The Mayet Memoirs
Father Colin said to us:
“Each century has its sickness. In the past there was faith but the heart was sick; now the malady has risen to the head. We live in a century of pride, of madness. We must cure this spirit by our simplicity, by our humility. In the pulpit let us not seem domineering, or else we shall alienate people. Man is more jealous than ever of his freedom, and his independence.”
“The human race appears to me today to be like an old stump, one whose roots have been eaten into by a worm.”
“It is necessary to instruct, to present the truths of religion, to preach doctrine, but it must be done with great tact. Ours is a difficult age: so, no innuendo or acid remarks. “
“…. In these days we are on top of a volcano, a volcano of all the passions. People have eyes and do not see, ears and do not hear. Themost absurd errors pass for truths. Well, it is in the midst of this century that the blessed Virgin shows herself.”
– Notes taken between 1845 and 1849
Colin could not have sketched the modern world better: it is jealous of its freedom and its independence. Mary’s intervention was to guide the Church through this new crisis, a Society doing what the Jesuits had done, but in the way Mary herself had been present in the apostolic Church: hidden and unknown.This new Church, a Marian-type Church, prepared to strip itself of its rights, its glory and its privileges, for the sake of the Word. A Church, and apostles, so unassuming, so devoid of ambition and thirst for prestige and recognition, that nothing will stand in the way of the Word itself being heard.
Jan Snijders, sm
In 1985 a symposium of the Bishops of Europe was held inRome. Pope John Paul II spoke of the need for a new evangelization of Europe, a new approach to this re-evangelization, and of a special type of missionary who would be needed for this task. Here is part of what he said on that occasion:
“This man (of the modern world) who would like to be so adult, mature and free is also a man who flees from freedom in order to settle down into conformism, a man who suffers from loneliness, is plagued by various disturbances of the soul, seeks to get rid of death, and experiences a frightening loss of hope. This is the Europe and this is the man that we are called to evangelize today. New and immense tasks a wait and solicitus,but at the same time great possibilities and vivid expectations open up before us.
The work of evangelization is called to propose a new creative synthesis between Gospel and life.
The Church is called to give a soul to modern society … and the Church must infuse this soul, not from above and outside, but penetrate within, making herself close to modern man. Thus an active presence and an intense participation in man’s life is essential.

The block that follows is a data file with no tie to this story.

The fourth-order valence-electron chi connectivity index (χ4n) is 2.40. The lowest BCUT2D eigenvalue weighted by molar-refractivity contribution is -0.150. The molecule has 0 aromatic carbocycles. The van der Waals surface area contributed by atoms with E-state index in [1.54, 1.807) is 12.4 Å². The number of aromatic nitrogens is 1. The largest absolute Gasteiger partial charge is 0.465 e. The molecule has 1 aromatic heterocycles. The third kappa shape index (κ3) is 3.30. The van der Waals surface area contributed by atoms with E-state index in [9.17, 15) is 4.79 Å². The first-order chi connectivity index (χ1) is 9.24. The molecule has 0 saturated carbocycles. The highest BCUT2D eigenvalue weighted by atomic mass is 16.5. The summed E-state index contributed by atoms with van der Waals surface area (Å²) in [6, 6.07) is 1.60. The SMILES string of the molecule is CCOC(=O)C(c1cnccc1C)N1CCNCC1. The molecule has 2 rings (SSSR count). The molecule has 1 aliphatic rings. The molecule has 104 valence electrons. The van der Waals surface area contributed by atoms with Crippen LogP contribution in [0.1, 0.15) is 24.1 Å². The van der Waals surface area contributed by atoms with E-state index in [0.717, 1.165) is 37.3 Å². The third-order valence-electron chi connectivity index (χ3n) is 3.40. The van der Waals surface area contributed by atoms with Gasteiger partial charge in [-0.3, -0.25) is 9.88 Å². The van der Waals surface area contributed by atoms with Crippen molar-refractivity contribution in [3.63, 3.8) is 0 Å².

For this sublime mission aimed at the flowering of a new age of evangelization in Europe, evangelizers with a special preparation are required today. There is a need for heralds of the Gospel who are experts in humanity, who have a profound knowledge of the heart of present-day man, participating in his joys and hopes, anguish and sadness, and who are at the same time contemplatives in love with God. For this we need new saints.”
Into the desert
We often use the word “desert” to describe an experience when one’s life is brought into radical question, when things which were normally together seem to come apart. Those who survive these “desert” experiences emerge as more authentic and compassionate people. This was Jesus’ experience as He struggled against the great illusions of greed, pride and power. Marists are invited to make the same journey with Jesus and Mary. Taking a stand against these crippling forces will enable Marists to become free people, “useful instruments” of God’s mercy, and compassionate neighbours to their brothers and sisters.
Later in his life, when Father Colin spoke about the sort of people he was looking for to be Marists, his criteria were clear. From his experience of the early Marist days, he was convinced that what was necessary to become a Marist was not great talent, or learning, or even great sanctity. What he wanted was people who could be “useful instruments”of God’s mercy. And what made people “useful” in the eyes of Colin?
- their interests: “let them seek only the interests of Jesus and Mary.”
- their freedom: “let them be ready to fly anywhere for the salvation of souls.’
- their point of reference: “let us put on Christ’s feelings for sinners.”
- their vision: “like Mary, whose sole thought was the extension and development of the mystery of the Incarnation.”
- their manner: “we must win souls by submitting to them.”